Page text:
Executive summary

As regions and cities aim to recoup losses from the COVID-19 pandemic, sharply higher energy prices and shocks to gas supply pose new challenges for OECD economies. Despite the robust and widespread economic recovery in most OECD regions over the last two years, these shocks are affecting regions and cities differently. Many businesses now face higher costs of production, especially in energy-intensive industries and regions that rely on natural gas and fuel imports. For households, those living in cold regions will spend more on heating this winter and poorer households will experience relatively greater disruptions from rising energy prices. Finding affordable housing is also proving increasingly difficult in many places, but especially in large metropolitan areas, where housing demand is shifting towards more suburban locations. Policy makers need granular and timely evidence to understand patterns and trends in their regions and cities in order to respond effectively to people’s needs.

This edition of OECD Regions and Cities at a Glance sheds light on the territorial impacts of recent economic developments across regions and cities in OECD members and partner countries. The COVID-19 pandemic had especially sizeable and widespread effects on economies, the health of people and their livelihoods. Some effects were transitory and their patterns reversed as regions recovered; others persisted well beyond the initial phases of the crisis. Between 2019 and 2020, the median region in the OECD saw a 5% decline in GDP per capita, but one-fifth of regions experienced declines of 10% or more. By combining official statistics with indicators from less conventional data sources, the report highlights territorial differences in economic growth and environmental progress along with social trends such as income inequality, housing affordability and demographic change at detailed geographical breakdowns.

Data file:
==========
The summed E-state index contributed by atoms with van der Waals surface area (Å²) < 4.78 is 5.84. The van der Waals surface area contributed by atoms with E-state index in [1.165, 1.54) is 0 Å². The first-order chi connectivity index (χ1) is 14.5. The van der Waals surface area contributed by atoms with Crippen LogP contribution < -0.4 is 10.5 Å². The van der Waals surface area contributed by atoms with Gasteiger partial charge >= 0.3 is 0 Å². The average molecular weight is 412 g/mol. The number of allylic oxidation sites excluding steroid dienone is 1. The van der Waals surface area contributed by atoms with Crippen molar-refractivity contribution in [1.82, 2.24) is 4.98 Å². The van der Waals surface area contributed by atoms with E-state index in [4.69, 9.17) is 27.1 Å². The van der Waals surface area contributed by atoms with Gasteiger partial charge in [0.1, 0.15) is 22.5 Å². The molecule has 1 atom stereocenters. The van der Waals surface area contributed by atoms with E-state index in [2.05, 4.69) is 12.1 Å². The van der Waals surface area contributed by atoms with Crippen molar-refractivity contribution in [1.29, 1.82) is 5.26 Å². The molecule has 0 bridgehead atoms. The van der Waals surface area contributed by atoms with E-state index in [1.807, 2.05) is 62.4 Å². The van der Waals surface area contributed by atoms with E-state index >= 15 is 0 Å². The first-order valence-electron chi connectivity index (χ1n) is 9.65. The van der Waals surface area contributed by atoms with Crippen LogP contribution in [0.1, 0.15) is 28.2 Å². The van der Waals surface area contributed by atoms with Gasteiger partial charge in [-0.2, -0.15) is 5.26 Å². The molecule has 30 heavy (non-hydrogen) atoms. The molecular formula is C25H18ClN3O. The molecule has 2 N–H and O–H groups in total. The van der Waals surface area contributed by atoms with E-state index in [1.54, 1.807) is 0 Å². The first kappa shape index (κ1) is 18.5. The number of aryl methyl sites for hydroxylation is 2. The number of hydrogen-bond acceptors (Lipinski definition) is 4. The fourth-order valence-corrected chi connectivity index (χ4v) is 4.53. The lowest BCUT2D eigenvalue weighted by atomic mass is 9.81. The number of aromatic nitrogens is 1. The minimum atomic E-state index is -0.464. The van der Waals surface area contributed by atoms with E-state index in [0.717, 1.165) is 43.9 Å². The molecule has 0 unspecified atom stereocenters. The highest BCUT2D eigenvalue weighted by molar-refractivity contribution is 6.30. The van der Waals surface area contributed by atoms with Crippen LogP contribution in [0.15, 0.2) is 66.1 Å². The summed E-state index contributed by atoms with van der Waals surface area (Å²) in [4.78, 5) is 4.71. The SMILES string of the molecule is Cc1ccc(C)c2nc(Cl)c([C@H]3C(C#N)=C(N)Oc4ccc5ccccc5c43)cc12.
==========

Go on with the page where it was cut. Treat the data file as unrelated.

Regional economic disparities remain large by historical standards. However, contrary to widespread belief, regional economic disparities did not increase in most countries during the first year of the crisis (2020); if anything, they slightly narrowed in a situation of widespread economic decline. Remote regions and those far from cities continue to lag behind metropolitan regions in terms of GDP per capita levels and growth. Foreign direct investment in OECD economies remains concentrated geographically, mostly favouring high-GDP regions. Similarly, cultural and creative sectors tend to concentrate in cities and capitals, with shares of creative jobs in some capital regions twice the country average. Moreover, productivity in the top regions remains nearly double that of the least productive regions within the same country.

Lockdowns and restrictions from the pandemic also led to unprecedented reductions in global greenhouse gas (GHG) emissions in 2020, although emissions rebounded strongly when these restraints were lifted. While most OECD countries aim for climate neutrality by 2050, progress is uneven and most regions and countries will need to do more to achieve their ambitious goals. Challenges in reducing the emissions from electricity production differ by region because energy sources and infrastructure for electricity generation vary substantially across places. For example, more than 50 regions across the OECD rely primarily on coal (a heavy pollutant) for electricity generation. Similarly, 50 European regions use mostly natural gas, a cleaner source, but one that depends on imports and eventually also needs to be phased out. Aside from coal-intensive regions, remote regions tend to use cleaner sources of power (e.g. renewables) than metropolitan regions.